Aura OMI and MLS measurements are combined to produce daily maps of tropospheric ozone beginning October 2004. We show that El Niño-Southern Oscillation (ENSO) related inter-annual change in tropospheric ozone in the tropics is small in relation to combined intra-seasonal/Madden-Julian Oscillation (MJO) and shorter timescale variability by a factor of ~ 3-10 (largest in the Atlantic). Outgoing longwave radiation (OLR), taken as a proxy for convection, suggests that convection is a dominant driver of large-scale variability of tropospheric ozone in the Pacific from inter-annual (e.g., ENSO) to weekly periods. We compare tropospheric ozone and OLR satellite observations with two simulations: (1) the Goddard Earth Observing System (GEOS) chemistry-climate model (CCM) that uses observed sea surface temperatures and is otherwise free-running, and (2) the NASA Global Modeling Initiative (GMI) chemical transport model (CTM) that is driven by Modern Era Retrospective-Analysis for Research and Applications (MERRA) analyses. It is shown that the CTM-simulated ozone accurately matches measurements for timescales from ENSO to intra-seasonal/MJO and even 1-2-week periods. The CCM simulation reproduces ENSO variability but not shorter timescales. These analyses suggest that a model used to delineate temporal and/or spatial properties of tropospheric ozone and convection in the tropics must reproduce both ENSO and non-ENSO variability.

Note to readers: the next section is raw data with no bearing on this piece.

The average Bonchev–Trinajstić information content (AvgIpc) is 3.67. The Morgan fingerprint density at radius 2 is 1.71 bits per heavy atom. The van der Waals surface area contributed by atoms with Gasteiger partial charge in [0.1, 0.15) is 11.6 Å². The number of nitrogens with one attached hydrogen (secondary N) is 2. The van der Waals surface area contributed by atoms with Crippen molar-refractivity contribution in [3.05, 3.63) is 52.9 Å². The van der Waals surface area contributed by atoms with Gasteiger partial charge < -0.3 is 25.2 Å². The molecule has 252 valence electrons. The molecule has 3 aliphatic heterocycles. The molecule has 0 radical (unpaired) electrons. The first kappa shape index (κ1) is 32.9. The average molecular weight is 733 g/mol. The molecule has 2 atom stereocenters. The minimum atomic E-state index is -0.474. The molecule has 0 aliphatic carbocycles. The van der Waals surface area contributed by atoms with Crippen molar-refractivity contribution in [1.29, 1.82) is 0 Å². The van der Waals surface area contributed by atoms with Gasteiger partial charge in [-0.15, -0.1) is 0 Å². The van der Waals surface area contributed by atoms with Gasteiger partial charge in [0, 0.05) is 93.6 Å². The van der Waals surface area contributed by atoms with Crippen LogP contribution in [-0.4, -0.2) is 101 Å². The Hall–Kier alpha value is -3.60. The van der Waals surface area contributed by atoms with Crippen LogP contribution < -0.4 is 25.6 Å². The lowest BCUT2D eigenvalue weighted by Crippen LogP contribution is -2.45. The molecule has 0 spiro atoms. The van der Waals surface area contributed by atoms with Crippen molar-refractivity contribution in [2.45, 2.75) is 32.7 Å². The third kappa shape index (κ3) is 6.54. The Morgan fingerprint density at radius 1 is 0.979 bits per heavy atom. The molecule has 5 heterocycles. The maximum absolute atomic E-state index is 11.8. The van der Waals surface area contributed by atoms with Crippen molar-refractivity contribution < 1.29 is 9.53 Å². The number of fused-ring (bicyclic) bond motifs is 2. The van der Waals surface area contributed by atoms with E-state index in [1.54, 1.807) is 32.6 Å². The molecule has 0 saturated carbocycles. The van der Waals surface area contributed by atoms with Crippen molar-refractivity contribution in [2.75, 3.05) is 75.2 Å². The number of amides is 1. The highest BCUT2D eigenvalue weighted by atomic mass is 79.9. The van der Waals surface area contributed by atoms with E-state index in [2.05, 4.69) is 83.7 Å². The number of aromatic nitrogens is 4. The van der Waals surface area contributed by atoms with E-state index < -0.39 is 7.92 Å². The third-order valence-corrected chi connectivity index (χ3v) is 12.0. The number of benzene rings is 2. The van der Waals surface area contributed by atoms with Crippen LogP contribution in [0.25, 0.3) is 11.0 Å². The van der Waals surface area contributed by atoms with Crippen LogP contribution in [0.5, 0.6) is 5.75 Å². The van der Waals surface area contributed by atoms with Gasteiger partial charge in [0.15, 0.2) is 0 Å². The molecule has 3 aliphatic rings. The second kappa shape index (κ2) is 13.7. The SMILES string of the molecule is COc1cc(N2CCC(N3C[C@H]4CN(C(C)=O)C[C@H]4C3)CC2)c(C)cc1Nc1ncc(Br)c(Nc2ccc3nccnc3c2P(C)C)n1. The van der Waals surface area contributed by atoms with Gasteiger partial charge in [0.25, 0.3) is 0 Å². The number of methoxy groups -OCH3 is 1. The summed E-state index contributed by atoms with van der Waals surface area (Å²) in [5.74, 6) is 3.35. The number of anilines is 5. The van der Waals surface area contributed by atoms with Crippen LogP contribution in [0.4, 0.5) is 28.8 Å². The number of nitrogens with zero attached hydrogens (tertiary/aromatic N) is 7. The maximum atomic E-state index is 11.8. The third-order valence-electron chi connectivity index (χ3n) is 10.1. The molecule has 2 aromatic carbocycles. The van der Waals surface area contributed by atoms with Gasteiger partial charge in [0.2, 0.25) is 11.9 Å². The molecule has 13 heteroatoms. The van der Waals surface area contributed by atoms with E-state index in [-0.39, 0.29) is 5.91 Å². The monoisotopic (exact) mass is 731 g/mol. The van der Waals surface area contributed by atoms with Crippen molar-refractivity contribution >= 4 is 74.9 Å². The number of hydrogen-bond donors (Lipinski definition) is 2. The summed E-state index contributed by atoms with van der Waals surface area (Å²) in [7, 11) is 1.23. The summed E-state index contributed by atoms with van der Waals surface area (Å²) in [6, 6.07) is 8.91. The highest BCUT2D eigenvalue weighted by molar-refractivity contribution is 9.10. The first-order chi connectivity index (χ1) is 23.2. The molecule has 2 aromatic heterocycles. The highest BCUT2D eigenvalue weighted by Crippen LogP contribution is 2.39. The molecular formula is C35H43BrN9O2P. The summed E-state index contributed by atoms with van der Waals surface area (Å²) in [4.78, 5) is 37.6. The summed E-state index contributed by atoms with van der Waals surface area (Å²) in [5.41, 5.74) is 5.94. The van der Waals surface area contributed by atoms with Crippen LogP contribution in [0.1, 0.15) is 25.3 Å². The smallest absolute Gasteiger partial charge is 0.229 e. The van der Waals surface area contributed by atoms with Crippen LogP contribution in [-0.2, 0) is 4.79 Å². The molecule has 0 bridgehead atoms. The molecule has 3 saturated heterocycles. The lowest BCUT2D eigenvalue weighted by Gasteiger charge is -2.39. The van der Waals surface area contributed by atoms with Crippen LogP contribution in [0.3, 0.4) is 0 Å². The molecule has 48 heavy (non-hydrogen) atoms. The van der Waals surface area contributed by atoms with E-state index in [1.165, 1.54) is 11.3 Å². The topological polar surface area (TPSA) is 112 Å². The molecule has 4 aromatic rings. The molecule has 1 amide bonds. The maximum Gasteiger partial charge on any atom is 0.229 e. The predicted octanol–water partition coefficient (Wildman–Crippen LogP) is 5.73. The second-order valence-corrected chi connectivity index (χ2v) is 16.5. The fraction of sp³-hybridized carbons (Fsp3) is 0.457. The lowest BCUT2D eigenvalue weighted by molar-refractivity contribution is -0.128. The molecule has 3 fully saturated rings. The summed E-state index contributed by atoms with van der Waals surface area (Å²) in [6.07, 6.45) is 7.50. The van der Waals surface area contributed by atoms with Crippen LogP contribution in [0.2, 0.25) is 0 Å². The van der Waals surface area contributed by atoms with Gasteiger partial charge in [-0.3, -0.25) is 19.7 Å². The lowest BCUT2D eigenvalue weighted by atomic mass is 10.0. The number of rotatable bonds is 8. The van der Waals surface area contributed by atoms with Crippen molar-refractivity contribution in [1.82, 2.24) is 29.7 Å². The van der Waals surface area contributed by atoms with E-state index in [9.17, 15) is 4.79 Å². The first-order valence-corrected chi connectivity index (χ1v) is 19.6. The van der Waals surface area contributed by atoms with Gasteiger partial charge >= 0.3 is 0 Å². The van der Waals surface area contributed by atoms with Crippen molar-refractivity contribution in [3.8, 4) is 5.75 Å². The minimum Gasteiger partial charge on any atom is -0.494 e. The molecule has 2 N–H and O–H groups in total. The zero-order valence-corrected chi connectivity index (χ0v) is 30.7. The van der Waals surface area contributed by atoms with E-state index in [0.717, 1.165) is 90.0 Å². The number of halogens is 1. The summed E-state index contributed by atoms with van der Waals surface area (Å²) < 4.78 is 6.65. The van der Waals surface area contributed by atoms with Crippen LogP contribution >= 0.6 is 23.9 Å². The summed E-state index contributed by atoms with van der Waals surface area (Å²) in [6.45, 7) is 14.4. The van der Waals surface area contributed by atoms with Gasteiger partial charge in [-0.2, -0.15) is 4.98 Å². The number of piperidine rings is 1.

5. Distinctive anatomical and physiological features of migraine aura revealed by 18 years of recording.

    PubMed

    Hansen, Jakob Møller; Baca, Serapio Michael; Vanvalkenburgh, Paul; Charles, Andrew

    2013-12-01